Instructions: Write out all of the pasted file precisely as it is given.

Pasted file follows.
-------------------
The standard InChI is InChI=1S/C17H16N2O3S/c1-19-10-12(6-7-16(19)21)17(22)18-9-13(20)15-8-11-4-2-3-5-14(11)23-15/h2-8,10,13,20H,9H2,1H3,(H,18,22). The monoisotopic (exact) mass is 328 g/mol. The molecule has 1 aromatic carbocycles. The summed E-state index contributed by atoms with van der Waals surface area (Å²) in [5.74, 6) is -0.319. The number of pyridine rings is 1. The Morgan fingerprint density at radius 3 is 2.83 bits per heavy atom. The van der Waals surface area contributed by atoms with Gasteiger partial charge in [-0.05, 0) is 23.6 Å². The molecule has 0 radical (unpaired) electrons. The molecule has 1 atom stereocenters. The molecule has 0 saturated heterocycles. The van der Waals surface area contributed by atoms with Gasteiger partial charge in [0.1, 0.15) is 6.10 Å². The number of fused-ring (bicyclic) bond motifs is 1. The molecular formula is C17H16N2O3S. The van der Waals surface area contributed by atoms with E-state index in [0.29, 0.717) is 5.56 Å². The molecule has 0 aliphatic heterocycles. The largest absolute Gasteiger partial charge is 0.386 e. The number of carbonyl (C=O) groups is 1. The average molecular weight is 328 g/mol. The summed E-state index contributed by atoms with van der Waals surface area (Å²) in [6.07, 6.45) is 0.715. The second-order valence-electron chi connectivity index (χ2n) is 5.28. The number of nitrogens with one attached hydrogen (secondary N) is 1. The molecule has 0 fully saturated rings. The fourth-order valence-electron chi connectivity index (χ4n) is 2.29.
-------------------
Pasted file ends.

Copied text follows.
The standard InChI is InChI=1S/C17H16N2O3S/c1-19-10-12(6-7-16(19)21)17(22)18-9-13(20)15-8-11-4-2-3-5-14(11)23-15/h2-8,10,13,20H,9H2,1H3,(H,18,22). The monoisotopic (exact) mass is 328 g/mol. The molecule has 1 aromatic carbocycles. The summed E-state index contributed by atoms with van der Waals surface area (Å²) in [5.74, 6) is -0.319. The number of pyridine rings is 1. The Morgan fingerprint density at radius 3 is 2.83 bits per heavy atom. The van der Waals surface area contributed by atoms with Gasteiger partial charge in [-0.05, 0) is 23.6 Å². The molecule has 0 radical (unpaired) electrons. The molecule has 1 atom stereocenters. The molecule has 0 saturated heterocycles. The van der Waals surface area contributed by atoms with Gasteiger partial charge in [0.1, 0.15) is 6.10 Å². The number of fused-ring (bicyclic) bond motifs is 1. The molecular formula is C17H16N2O3S. The van der Waals surface area contributed by atoms with E-state index in [0.29, 0.717) is 5.56 Å². The molecule has 0 aliphatic heterocycles. The largest absolute Gasteiger partial charge is 0.386 e. The number of carbonyl (C=O) groups is 1. The average molecular weight is 328 g/mol. The summed E-state index contributed by atoms with van der Waals surface area (Å²) in [6.07, 6.45) is 0.715. The second-order valence-electron chi connectivity index (χ2n) is 5.28. The number of nitrogens with one attached hydrogen (secondary N) is 1. The molecule has 0 fully saturated rings. The fourth-order valence-electron chi connectivity index (χ4n) is 2.29.